The omicron variant of the rapidly spreading coronavirus is now the dominant variant in the United States, accounting for 73.2 percent of new cases last week for which data is available.
The health authorities, cited by Agence France-Presse, were informed of the matter on Monday.
The information, confirmed by the US Centers for Disease Control and Prevention (CDC), is based on data from the week ending Saturday, December 18. Over the past week, omicrons accounted for only 12.6 percent of infections in the United States.
The CDC said Omicron already accounts for more than 90 percent of new cases in the Northwest (in an area called the Pacific Northwest) and most cases in the South and parts of the Midwest.
The report came ahead of US President Joe Biden’s speech on the coronavirus on Tuesday. White House Press Secretary Jen Psaki has already announced that the president has no plans to “shut down the country” and deal with a new wave of cases.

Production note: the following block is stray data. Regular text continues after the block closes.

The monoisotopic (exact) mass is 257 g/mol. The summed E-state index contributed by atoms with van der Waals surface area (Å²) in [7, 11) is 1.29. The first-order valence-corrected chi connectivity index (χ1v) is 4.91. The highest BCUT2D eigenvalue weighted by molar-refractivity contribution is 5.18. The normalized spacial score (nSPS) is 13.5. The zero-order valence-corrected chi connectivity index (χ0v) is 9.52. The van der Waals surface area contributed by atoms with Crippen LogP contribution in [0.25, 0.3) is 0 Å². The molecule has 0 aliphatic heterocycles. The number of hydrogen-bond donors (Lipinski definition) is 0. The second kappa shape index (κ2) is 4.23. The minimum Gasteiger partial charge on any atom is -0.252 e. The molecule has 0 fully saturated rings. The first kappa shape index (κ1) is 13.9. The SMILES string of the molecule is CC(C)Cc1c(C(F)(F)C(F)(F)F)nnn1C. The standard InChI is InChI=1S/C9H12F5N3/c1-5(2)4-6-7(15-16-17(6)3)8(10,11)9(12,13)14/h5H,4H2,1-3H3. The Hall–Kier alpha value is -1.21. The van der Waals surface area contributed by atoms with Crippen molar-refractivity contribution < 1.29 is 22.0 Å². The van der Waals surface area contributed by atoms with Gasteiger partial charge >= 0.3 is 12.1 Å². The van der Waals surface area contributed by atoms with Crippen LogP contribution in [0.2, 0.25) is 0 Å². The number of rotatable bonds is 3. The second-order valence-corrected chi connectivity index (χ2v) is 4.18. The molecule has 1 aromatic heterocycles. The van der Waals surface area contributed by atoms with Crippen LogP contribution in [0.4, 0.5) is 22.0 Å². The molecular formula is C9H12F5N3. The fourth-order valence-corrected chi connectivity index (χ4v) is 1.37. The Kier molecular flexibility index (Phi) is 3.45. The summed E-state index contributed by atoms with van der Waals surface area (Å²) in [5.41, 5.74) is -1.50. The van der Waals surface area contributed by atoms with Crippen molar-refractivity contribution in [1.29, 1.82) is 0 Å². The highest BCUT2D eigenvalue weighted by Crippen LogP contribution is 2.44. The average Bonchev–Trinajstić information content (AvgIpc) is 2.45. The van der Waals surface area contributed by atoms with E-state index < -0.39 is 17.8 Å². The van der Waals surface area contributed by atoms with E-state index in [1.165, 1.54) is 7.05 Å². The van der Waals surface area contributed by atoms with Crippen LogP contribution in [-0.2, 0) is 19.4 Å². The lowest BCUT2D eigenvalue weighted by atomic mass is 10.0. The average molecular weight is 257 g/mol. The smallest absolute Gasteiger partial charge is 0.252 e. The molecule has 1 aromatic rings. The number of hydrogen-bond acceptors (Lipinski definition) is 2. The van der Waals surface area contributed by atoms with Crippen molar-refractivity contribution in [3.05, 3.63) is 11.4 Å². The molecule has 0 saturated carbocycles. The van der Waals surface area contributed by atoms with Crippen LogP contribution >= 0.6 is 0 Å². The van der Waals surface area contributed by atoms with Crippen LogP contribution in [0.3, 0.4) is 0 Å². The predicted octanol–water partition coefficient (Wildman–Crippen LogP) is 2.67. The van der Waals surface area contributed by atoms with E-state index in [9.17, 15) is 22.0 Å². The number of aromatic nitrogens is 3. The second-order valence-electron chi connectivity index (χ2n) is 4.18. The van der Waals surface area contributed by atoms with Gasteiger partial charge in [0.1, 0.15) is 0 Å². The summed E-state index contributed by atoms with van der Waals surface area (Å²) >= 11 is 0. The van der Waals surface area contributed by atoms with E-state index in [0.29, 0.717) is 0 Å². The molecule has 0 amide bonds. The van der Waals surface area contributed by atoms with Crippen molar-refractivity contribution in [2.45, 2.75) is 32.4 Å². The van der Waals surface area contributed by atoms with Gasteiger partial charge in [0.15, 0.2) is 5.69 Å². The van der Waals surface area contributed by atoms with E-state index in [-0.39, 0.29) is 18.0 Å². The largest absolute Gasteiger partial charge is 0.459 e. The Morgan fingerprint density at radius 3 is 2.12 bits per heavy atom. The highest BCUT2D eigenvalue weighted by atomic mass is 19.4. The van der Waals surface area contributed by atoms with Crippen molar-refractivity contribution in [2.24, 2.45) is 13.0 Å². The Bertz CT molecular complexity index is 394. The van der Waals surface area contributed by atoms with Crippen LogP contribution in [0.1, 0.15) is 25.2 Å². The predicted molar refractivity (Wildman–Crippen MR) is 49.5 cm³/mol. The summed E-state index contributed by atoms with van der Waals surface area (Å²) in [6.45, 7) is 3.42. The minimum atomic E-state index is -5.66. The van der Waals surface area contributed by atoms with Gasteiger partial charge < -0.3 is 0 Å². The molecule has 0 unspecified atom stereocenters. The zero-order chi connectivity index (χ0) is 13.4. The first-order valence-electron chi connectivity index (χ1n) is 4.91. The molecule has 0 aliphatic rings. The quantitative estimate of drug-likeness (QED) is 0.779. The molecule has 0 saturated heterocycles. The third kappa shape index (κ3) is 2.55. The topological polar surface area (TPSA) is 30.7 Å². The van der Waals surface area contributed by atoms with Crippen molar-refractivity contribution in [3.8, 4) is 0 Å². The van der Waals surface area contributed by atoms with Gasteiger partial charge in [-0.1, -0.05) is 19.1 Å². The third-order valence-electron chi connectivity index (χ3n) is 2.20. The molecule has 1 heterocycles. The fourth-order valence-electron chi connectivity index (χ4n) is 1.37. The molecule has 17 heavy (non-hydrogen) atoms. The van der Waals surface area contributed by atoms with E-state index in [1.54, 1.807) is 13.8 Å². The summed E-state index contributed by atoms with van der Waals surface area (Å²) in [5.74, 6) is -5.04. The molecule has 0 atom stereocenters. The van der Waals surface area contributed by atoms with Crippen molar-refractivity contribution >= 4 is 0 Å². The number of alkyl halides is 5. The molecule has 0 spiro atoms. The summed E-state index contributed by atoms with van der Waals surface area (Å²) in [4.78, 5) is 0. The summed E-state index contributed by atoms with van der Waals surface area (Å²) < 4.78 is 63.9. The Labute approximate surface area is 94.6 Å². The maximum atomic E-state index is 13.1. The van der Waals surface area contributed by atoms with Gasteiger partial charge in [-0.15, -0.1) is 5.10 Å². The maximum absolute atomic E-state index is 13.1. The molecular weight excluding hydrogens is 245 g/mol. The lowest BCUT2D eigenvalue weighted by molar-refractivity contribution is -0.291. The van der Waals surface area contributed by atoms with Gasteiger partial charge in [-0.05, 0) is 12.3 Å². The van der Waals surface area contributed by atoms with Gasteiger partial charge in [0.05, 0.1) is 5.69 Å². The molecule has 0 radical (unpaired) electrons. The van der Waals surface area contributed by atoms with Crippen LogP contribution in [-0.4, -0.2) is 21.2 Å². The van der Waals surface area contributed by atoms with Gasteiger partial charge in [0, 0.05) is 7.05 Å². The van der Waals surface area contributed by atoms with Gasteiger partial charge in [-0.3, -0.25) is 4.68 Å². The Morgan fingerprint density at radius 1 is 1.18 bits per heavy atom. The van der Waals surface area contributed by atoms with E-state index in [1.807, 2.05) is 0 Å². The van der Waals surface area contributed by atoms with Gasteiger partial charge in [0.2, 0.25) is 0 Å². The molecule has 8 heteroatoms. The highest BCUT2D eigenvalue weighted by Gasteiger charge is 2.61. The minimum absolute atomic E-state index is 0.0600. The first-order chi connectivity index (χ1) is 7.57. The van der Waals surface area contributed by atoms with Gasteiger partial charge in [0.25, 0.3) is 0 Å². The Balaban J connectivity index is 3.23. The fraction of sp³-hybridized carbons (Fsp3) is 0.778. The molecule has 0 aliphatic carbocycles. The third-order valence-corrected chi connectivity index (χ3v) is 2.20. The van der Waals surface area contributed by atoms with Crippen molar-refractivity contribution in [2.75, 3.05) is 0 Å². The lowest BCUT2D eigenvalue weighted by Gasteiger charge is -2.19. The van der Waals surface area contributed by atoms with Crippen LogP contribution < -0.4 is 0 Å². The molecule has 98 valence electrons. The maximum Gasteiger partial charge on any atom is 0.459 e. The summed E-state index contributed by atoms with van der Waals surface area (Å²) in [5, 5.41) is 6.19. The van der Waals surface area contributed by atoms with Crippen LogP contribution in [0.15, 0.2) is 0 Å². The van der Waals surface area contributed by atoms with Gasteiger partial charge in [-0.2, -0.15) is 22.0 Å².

calling for vaccination
“This letter is intended to directly and clearly explain the benefits of vaccination to Americans. We will improve its availability and strengthen testing,” Psaki said.
The US’s chief pandemic advisor, Anthony Fauci, warned Sunday of an unhappy winter, as the omicron variant triggered a rapid new wave of infections around the world. “With Omicron, it’s going to be tough for weeks to months,” Fauci added.
Despite indications that Omicron is no more dangerous than the world’s dominant delta variant, preliminary data suggest that it may be more contagious and possibly more resistant to vaccines.
Omikron was first reported in South Africa (South Africa) in November, and has since been found in dozens of countries, dashing hopes that the world’s worst phase of the epidemic is over.
Advise people in front of the test centers
Hospitals are very busy across the United States, with long queues of people in front of testing centers, and sports and entertainment events being canceled one after another.
Controlling the coronavirus has proven to be a difficult task in a country where vaccines and curtains have become vexing political issues, and where federal government regulations end up in protracted legal battles.
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